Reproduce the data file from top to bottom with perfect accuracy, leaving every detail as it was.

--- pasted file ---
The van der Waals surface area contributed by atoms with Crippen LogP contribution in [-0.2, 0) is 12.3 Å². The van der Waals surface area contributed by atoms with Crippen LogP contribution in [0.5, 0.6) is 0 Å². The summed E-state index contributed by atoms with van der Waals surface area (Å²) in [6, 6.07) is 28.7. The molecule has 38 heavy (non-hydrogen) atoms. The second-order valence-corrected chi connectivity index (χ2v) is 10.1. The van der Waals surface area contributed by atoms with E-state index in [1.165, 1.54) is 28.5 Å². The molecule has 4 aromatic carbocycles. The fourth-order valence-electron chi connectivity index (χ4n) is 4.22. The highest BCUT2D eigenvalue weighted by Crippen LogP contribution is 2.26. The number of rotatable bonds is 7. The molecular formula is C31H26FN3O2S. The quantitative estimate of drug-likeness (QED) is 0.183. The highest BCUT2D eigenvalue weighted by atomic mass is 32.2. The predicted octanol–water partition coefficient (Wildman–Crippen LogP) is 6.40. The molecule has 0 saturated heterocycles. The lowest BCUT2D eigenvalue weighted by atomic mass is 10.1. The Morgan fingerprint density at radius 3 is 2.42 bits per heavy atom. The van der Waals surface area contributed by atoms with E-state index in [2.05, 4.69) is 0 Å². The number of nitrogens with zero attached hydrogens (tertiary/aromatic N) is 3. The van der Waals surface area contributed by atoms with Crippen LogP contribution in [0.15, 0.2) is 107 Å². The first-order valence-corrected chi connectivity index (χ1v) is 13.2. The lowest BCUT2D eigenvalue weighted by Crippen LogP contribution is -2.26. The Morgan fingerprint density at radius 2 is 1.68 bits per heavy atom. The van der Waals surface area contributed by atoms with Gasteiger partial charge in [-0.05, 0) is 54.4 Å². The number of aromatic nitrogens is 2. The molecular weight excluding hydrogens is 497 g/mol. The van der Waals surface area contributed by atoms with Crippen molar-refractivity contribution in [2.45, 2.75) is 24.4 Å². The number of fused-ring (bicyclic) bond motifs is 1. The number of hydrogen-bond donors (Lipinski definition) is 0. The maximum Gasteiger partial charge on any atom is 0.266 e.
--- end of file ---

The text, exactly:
The van der Waals surface area contributed by atoms with Crippen LogP contribution in [-0.2, 0) is 12.3 Å². The van der Waals surface area contributed by atoms with Crippen LogP contribution in [0.5, 0.6) is 0 Å². The summed E-state index contributed by atoms with van der Waals surface area (Å²) in [6, 6.07) is 28.7. The molecule has 38 heavy (non-hydrogen) atoms. The second-order valence-corrected chi connectivity index (χ2v) is 10.1. The van der Waals surface area contributed by atoms with E-state index in [1.165, 1.54) is 28.5 Å². The molecule has 4 aromatic carbocycles. The fourth-order valence-electron chi connectivity index (χ4n) is 4.22. The highest BCUT2D eigenvalue weighted by Crippen LogP contribution is 2.26. The number of rotatable bonds is 7. The molecular formula is C31H26FN3O2S. The quantitative estimate of drug-likeness (QED) is 0.183. The highest BCUT2D eigenvalue weighted by atomic mass is 32.2. The predicted octanol–water partition coefficient (Wildman–Crippen LogP) is 6.40. The molecule has 0 saturated heterocycles. The lowest BCUT2D eigenvalue weighted by atomic mass is 10.1. The Morgan fingerprint density at radius 3 is 2.42 bits per heavy atom. The van der Waals surface area contributed by atoms with E-state index in [2.05, 4.69) is 0 Å². The number of nitrogens with zero attached hydrogens (tertiary/aromatic N) is 3. The van der Waals surface area contributed by atoms with Crippen LogP contribution in [0.15, 0.2) is 107 Å². The first-order valence-corrected chi connectivity index (χ1v) is 13.2. The lowest BCUT2D eigenvalue weighted by Crippen LogP contribution is -2.26. The Morgan fingerprint density at radius 2 is 1.68 bits per heavy atom. The van der Waals surface area contributed by atoms with Gasteiger partial charge in [-0.05, 0) is 54.4 Å². The number of aromatic nitrogens is 2. The molecular weight excluding hydrogens is 497 g/mol. The van der Waals surface area contributed by atoms with Crippen molar-refractivity contribution in [2.45, 2.75) is 24.4 Å². The number of fused-ring (bicyclic) bond motifs is 1. The number of hydrogen-bond donors (Lipinski definition) is 0. The maximum Gasteiger partial charge on any atom is 0.266 e.